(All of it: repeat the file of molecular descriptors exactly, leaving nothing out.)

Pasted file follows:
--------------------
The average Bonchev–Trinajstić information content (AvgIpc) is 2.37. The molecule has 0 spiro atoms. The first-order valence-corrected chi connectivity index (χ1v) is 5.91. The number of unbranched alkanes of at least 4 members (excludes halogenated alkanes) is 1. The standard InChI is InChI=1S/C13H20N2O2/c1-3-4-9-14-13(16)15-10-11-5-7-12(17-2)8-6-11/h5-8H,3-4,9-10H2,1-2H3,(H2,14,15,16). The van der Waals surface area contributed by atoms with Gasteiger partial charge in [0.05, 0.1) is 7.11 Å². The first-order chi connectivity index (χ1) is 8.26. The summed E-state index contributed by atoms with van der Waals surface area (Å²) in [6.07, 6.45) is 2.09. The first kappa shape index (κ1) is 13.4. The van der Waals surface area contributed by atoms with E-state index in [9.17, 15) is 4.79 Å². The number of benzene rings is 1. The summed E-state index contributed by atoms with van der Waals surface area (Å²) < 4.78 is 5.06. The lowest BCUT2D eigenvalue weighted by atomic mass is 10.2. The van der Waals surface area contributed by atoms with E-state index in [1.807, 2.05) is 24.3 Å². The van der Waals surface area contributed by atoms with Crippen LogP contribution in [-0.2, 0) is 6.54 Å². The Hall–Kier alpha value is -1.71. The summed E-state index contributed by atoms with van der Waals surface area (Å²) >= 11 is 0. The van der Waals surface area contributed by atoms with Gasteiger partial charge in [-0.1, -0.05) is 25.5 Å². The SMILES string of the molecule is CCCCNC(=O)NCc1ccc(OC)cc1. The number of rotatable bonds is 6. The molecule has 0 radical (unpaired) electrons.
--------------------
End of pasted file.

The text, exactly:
The average Bonchev–Trinajstić information content (AvgIpc) is 2.37. The molecule has 0 spiro atoms. The first-order valence-corrected chi connectivity index (χ1v) is 5.91. The number of unbranched alkanes of at least 4 members (excludes halogenated alkanes) is 1. The standard InChI is InChI=1S/C13H20N2O2/c1-3-4-9-14-13(16)15-10-11-5-7-12(17-2)8-6-11/h5-8H,3-4,9-10H2,1-2H3,(H2,14,15,16). The van der Waals surface area contributed by atoms with Gasteiger partial charge in [0.05, 0.1) is 7.11 Å². The first-order chi connectivity index (χ1) is 8.26. The summed E-state index contributed by atoms with van der Waals surface area (Å²) in [6.07, 6.45) is 2.09. The first kappa shape index (κ1) is 13.4. The van der Waals surface area contributed by atoms with E-state index in [9.17, 15) is 4.79 Å². The number of benzene rings is 1. The summed E-state index contributed by atoms with van der Waals surface area (Å²) < 4.78 is 5.06. The lowest BCUT2D eigenvalue weighted by atomic mass is 10.2. The van der Waals surface area contributed by atoms with E-state index in [1.807, 2.05) is 24.3 Å². The van der Waals surface area contributed by atoms with Crippen LogP contribution in [-0.2, 0) is 6.54 Å². The Hall–Kier alpha value is -1.71. The summed E-state index contributed by atoms with van der Waals surface area (Å²) >= 11 is 0. The van der Waals surface area contributed by atoms with Gasteiger partial charge in [-0.1, -0.05) is 25.5 Å². The SMILES string of the molecule is CCCCNC(=O)NCc1ccc(OC)cc1. The number of rotatable bonds is 6. The molecule has 0 radical (unpaired) electrons.